- Women who are pregnant or may become pregnant. Because statins decrease cholesterol synthesis and possibly the synthesis of other biologically active substances derived from cholesterol, ezetimibe in combination with a statin may cause fetal harm when administered to pregnant women. Additionally, there is no apparent benefit to therapy during pregnancy, and safety in pregnant women has not been established. If the patient becomes pregnant while taking this drug, the patient should be apprised of the potential hazard to the fetus and the lack of known clinical benefit with continued use during pregnancy [see Use in Specific Populations (8.1)].
- Nursing mothers. Because statins may pass into breast milk, and because statins have the potential to cause serious adverse reactions in nursing infants, women who require ezetimibe treatment in combination with a statin should be advised not to nurse their infants [see Use in Specific Populations (8.3)].
- Patients with a known hypersensitivity to any component of this product. Hypersensitivity reactions including anaphylaxis, angioedema, rash and urticaria have been reported with ezetimibe [see Adverse Reactions (6.2)].
Concurrent administration of ezetimibe with a specific statin or fenofibrate should be in accordance with the product labeling for that medication.
In controlled clinical monotherapy studies, the incidence of consecutive elevations (≥3 X the upper limit of normal [ULN]) in hepatic transaminase levels was similar between ezetimibe (0.5%) and placebo (0.3%).
In controlled clinical combination studies of ezetimibe initiated concurrently with a statin, the incidence of consecutive elevations (≥3 X ULN) in hepatic transaminase levels was 1.3% for patients treated with ezetimibe administered with statins and 0.4% for patients treated with statins alone. These elevations in transaminases were generally asymptomatic, not associated with cholestasis, and returned to baseline after discontinuation of therapy or with continued treatment. When ezetimibe is co-administered with a statin, liver tests should be performed at initiation of therapy and according to the recommendations of the statin. Should an increase in ALT or AST ≥3 X ULN persist, consider withdrawal of ezetimibe and/or the statin.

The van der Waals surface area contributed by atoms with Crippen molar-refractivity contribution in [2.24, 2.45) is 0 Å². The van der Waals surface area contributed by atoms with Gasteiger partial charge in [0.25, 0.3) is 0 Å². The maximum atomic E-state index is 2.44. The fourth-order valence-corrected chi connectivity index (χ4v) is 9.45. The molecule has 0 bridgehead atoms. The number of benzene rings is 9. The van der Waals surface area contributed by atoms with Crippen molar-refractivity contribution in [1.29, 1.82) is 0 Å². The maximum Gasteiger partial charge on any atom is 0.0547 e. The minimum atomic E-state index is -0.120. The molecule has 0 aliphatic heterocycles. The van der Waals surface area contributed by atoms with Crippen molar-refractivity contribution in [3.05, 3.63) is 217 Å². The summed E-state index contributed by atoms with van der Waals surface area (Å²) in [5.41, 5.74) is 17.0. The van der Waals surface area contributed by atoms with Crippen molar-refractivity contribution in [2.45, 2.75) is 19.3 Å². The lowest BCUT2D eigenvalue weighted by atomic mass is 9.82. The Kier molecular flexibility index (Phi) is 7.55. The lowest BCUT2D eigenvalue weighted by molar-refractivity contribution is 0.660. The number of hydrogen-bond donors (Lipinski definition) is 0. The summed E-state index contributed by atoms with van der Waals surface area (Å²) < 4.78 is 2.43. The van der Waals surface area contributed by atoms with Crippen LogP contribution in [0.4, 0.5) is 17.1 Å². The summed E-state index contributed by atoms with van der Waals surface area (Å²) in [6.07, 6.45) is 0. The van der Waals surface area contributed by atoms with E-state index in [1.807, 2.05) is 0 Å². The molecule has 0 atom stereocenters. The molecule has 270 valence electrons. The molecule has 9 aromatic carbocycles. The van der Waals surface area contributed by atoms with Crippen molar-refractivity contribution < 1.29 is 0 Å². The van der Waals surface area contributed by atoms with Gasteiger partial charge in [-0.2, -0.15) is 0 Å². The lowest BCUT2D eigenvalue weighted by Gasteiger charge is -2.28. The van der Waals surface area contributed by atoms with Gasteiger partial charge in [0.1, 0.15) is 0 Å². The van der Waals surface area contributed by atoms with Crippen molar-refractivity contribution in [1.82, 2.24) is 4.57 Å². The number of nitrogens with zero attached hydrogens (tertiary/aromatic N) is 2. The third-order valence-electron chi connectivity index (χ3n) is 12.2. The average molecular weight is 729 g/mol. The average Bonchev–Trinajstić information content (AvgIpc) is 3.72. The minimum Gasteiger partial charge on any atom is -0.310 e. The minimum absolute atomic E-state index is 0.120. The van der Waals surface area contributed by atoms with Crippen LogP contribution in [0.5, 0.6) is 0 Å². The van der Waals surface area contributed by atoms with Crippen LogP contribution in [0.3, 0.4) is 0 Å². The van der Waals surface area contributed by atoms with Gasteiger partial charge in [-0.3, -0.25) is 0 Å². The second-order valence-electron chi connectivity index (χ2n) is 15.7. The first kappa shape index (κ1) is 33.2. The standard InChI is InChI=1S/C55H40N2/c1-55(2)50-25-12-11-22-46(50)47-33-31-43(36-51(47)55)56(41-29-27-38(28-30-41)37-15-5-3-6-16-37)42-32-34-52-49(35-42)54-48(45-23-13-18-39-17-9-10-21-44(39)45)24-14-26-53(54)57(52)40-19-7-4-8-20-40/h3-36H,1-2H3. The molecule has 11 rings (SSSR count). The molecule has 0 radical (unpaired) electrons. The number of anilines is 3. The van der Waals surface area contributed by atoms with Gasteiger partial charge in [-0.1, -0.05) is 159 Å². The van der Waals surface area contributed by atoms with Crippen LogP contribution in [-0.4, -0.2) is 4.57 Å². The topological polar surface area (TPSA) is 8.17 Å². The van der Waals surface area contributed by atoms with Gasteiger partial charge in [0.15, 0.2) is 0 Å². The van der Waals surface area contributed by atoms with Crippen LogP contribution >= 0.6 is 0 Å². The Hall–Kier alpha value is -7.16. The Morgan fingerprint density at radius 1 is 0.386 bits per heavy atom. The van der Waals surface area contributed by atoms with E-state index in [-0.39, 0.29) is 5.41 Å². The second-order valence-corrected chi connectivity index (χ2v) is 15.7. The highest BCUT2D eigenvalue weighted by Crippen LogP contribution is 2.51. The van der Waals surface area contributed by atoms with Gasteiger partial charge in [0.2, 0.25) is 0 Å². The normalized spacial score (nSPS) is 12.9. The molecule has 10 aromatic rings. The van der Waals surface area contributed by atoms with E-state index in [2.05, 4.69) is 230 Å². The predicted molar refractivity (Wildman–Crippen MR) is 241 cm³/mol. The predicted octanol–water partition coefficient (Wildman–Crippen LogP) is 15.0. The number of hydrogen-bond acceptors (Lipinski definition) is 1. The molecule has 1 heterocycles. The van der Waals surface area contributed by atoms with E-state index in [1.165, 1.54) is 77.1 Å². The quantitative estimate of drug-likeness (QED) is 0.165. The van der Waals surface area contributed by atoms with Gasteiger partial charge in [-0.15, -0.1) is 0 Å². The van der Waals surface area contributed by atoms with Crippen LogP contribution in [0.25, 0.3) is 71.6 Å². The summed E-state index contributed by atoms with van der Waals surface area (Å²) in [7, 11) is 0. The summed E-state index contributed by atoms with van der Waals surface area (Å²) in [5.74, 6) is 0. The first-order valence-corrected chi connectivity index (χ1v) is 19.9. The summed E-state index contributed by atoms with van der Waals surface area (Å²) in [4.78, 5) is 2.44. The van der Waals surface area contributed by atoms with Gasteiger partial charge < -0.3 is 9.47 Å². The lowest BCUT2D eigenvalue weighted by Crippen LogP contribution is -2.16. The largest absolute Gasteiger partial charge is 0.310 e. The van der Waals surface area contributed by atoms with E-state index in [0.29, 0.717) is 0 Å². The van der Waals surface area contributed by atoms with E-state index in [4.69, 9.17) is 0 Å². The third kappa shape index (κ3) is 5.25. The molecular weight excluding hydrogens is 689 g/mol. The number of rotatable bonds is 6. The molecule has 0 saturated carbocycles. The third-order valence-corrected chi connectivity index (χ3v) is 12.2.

In clinical trials, there was no excess of myopathy or rhabdomyolysis associated with ezetimibe compared with the relevant control arm (placebo or statin alone). However, myopathy and rhabdomyolysis are known adverse reactions to statins and other lipid-lowering drugs. In clinical trials, the incidence of creatine phosphokinase (CPK) >10 X ULN was 0.2% for ezetimibe vs. 0.1% for placebo, and 0.1% for ezetimibe co-administered with a statin vs 0.4% for statins alone. Risk for skeletal muscle toxicity increases with higher doses of statin, advanced age (>65), hypothyroidism, renal impairment, and depending on the statin used, concomitant use of other drugs.
In post-marketing experience with ezetimibe, cases of myopathy and rhabdomyolysis have been reported. Most patients who developed rhabdomyolysis were taking a statin prior to initiating ezetimibe. However, rhabdomyolysis has been reported with ezetimibe monotherapy and with the addition of ezetimibe to agents known to be associated with increased risk of rhabdomyolysis, such as fibrates. Ezetimibe and any statin or fibrate that the patient is taking concomitantly should be immediately discontinued if myopathy is diagnosed or suspected. The presence of muscle symptoms and a CPK level >10 X the ULN indicates myopathy.